Eroticism in Fantasy

By fantasy author Charles Moffat.

When I say the word "fantasy" I don't mean daydreaming about hot sex in a Brazilian waterfalls... as nice as that sounds, what I actually am talking about is traditional "Sword and Sorcery" fantasy. ie. Conan the Barbarian by fantasy writer Robert E. Howard. (Or Harry Potter by J.K. Rowling, although really, there isn't much eroticism to speak of in Harry Potter so it doesn't really prove my point.)

Basically fantasy, as it mostly marketed towards men in the same way vampire books are marketed towards women, often employs eroticism either in the cover art and/or the contents of the book.

Star Wars is an excellent example. (My apologies to anyone who thinks Star Wars is science fiction... there is no science in Star Wars. Its a fantasy. Force = Magic, Light Sabres = Magic Swords, etc. They never even bother to explain scientific concepts of how the Death Star actually works, hyperspace, etc.)

But back to my original point: Eroticism in Star Wars. Think scantily clad dancing aliens and Princess Leia in her slave costume.

To be fair there is also the kissing scene between Harry and Hermiome in Harry Potter and the Deathly Hallows (Part 1) which is carefully censored to make it erotic and yet not show any naughty bits.

So suffice to say fantasy writers (and fantasy movies) will frequently throw in something erotic to tantalize their audience. Some writers (ie. Stephen King, Guy Gavriel Kay, George R. R. Martin, etc) will even go into explicit detail and you might think you were reading something out of Penthouse Letters or some similar literary sex magazine.

I think however that adding such scenes to books really is more about the writer than the audience. The writer is living vicariously through their characters, imagining sexual fantasies that they desire to fulfill but knowing they never will.

ie. Robert E. Howard (the creator of Conan the Barbarian) is reputed to have had only girlfriend during his short career (he committed suicide in 1936 at the age of 30). The girl who was the object of his affections (Novalyne Price) didn't return his interest and broke up with him in 1934. One might argue that his lack of a serious love interest led to his depression and eventual suicide.

Howard's literary creations however, especially Conan, didn't just have women he had many women. But Conan only had one main love interest, a woman named "Belit", the heroine in the story "Queen of the Black Coast". In the story Howard even alludes to their relationship to having sadomasochistic undertones.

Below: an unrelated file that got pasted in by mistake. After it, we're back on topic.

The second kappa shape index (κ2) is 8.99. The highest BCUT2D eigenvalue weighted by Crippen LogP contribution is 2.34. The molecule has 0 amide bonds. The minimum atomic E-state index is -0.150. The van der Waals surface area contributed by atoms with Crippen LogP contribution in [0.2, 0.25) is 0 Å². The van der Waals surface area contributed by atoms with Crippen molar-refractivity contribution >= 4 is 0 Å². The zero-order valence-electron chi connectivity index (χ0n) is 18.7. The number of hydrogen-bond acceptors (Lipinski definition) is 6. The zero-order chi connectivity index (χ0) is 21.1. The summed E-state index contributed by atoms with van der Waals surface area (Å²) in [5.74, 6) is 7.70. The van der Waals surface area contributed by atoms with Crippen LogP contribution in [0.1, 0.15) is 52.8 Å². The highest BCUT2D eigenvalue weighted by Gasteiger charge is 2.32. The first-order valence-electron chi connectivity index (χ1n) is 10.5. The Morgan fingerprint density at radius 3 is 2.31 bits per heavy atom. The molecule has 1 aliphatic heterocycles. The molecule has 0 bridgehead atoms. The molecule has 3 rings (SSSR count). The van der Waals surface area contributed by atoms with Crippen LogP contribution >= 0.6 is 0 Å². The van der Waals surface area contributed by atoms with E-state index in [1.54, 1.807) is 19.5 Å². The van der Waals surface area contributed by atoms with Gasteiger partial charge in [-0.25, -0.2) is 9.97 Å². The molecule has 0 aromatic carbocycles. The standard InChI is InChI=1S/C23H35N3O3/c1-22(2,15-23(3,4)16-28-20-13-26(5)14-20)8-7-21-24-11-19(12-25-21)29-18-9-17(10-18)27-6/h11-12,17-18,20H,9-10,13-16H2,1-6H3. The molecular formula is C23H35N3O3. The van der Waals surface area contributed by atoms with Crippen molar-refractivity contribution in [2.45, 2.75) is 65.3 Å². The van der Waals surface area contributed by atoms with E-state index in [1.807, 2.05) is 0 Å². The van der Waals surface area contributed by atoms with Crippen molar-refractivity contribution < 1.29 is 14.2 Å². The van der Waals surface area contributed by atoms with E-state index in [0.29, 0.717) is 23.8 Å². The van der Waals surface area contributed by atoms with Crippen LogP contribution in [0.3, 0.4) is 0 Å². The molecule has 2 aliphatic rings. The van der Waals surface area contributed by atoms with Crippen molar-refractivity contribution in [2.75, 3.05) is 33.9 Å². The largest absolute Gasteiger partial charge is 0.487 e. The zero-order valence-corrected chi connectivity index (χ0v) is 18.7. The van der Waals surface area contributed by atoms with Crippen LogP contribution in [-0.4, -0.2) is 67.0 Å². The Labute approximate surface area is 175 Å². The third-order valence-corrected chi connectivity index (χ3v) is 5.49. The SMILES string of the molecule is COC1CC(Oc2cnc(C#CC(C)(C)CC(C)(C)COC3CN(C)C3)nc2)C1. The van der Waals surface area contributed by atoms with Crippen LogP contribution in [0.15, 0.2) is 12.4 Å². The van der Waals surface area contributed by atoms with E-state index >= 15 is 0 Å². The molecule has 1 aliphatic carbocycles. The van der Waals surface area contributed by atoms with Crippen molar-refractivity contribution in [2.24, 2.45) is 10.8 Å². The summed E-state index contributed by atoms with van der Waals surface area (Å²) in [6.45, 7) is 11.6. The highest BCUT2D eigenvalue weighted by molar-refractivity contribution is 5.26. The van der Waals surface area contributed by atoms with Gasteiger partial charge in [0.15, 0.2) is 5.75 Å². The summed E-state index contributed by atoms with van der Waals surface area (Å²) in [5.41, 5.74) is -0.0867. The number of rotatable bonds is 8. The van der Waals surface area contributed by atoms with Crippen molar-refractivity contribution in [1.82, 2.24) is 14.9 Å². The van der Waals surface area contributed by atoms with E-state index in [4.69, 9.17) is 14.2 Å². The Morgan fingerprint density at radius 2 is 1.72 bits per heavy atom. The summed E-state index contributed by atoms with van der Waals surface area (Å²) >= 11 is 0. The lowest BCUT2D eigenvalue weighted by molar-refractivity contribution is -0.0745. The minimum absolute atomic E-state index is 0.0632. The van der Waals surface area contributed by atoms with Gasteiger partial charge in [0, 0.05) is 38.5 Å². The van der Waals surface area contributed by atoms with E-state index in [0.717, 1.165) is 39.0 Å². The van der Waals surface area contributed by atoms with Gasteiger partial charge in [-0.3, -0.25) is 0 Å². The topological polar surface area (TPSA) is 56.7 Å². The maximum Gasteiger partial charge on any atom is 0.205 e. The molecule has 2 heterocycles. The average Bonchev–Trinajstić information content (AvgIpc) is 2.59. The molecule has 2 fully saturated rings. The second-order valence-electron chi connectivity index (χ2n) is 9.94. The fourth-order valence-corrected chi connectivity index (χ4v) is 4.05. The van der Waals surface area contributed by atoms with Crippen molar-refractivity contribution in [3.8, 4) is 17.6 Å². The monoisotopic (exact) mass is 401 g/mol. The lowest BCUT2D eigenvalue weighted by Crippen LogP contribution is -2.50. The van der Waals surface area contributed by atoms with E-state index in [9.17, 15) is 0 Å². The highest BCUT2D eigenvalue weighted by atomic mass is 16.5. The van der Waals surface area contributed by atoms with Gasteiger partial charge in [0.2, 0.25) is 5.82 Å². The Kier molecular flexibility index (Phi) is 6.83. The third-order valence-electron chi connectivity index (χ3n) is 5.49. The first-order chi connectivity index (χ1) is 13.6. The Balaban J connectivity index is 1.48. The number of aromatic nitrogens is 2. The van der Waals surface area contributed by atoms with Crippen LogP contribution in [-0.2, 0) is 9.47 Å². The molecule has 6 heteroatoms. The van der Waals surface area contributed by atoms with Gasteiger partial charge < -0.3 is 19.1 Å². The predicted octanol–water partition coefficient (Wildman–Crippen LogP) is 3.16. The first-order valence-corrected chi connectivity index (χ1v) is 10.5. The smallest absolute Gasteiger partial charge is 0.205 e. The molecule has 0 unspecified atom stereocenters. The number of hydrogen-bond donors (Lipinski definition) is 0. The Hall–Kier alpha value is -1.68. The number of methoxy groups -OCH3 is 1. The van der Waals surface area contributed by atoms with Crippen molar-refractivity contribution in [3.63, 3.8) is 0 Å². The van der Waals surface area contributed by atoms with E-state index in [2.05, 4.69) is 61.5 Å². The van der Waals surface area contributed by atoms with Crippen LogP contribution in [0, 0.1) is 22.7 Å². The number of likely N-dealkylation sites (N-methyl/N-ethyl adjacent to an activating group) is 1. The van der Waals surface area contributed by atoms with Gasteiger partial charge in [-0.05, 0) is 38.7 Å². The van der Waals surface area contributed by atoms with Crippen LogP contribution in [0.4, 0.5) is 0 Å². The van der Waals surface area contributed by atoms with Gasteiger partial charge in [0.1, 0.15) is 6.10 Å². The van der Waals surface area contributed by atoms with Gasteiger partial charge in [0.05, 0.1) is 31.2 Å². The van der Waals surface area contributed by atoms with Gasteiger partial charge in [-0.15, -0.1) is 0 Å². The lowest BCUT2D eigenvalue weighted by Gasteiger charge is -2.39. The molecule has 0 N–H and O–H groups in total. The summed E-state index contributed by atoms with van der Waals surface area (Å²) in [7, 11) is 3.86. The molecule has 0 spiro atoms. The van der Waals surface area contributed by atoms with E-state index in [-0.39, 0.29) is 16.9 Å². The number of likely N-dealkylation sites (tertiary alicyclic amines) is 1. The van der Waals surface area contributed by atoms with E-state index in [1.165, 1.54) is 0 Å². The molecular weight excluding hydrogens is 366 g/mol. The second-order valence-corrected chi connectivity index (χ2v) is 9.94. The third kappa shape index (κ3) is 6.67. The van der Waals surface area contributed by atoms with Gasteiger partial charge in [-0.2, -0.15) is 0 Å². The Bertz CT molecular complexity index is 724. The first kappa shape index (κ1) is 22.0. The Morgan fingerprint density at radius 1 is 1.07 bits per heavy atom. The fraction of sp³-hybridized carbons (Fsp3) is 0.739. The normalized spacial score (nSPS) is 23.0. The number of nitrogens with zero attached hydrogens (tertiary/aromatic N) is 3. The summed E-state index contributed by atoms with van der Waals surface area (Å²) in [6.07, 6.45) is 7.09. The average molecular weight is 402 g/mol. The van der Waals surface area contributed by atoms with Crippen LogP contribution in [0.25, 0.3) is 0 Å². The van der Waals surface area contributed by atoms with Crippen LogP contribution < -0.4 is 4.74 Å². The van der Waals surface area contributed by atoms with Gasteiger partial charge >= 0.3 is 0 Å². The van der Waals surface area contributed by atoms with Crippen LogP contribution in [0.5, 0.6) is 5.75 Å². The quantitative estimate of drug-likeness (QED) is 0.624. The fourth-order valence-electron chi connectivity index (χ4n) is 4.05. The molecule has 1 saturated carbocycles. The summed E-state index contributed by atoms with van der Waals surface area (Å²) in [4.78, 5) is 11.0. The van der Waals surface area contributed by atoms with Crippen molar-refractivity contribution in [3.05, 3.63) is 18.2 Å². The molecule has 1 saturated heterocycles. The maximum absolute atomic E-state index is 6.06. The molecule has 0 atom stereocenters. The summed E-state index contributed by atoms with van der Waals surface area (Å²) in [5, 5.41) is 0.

Unlike other Conan stories however where Conan essentially walks off into the sunset with the rescued damsel by his side instead Belit dies at the end of the story. Given a viking funeral no less.

It is interesting therefore to note that Howard wrote and published "Queen of the Black Coast" in 1934, shortly after being dumped by Novalyne Price. He also wrote the book "Almuric" shortly after in which he makes some interest comments about suicide (the book was later published posthumously in 1939).

But I digress!

Robert E. Howard, more so than other writers of his era, was deeply sexually repressed and was expressing himself via eroticism in his writing to make up for his lack of emotional connection to a woman in real life. His mother's coma in 1936 and the announcement that she would never awaken was the final nail in the coffin. He went out to his car and shot himself with a .380 Colt Automatic. He died 8 hours later, never regaining consciousness.

Speaking for myself I believe in a much more happy-go-lucky lifestyle. I firmly believe a person can always just start over anew. (Songs like "Eye of the Tiger" help for those who lack motivation.)

When I was living and working overseas I was missing my girlfriend back in Canada and wrote a series of short stories about an interracial relationship between a barbarian human named Brutus and an elf female named Avianna. Its true I was lonely and missing her, and thus expressed my loneliness through the stories which I emailed to my then girlfriend. But at least I never gave up hope for finding true love.

Years later the Brutus & Avianna stories are now available as an eBook on Lulu.com.

Some people might say sex and violence go well together. They're exciting. But I disagree. Violence only seems to work in fantasy pulp fiction when the hero saves the damsel and they live happily ever after. Morbid endings, however more realistic, are downers. (My apologies for the morbidness of this post!!!)

I firmly believe that love, sex and by extension eroticism are all reasons to live. Heroes in fantasy stories don't fight for gold or meaningless things. They fight for love, freedom, justice and ideals.

Take Don Juan as an example. He seduces women (usually virgins) and then fights their bigoted husbands / overprotective fathers. There are many variations on the Don Juan myth, but my personal favourite is the film version "Don Juan Demarco"... a modern fantasy with swordfighting and a happy ending.

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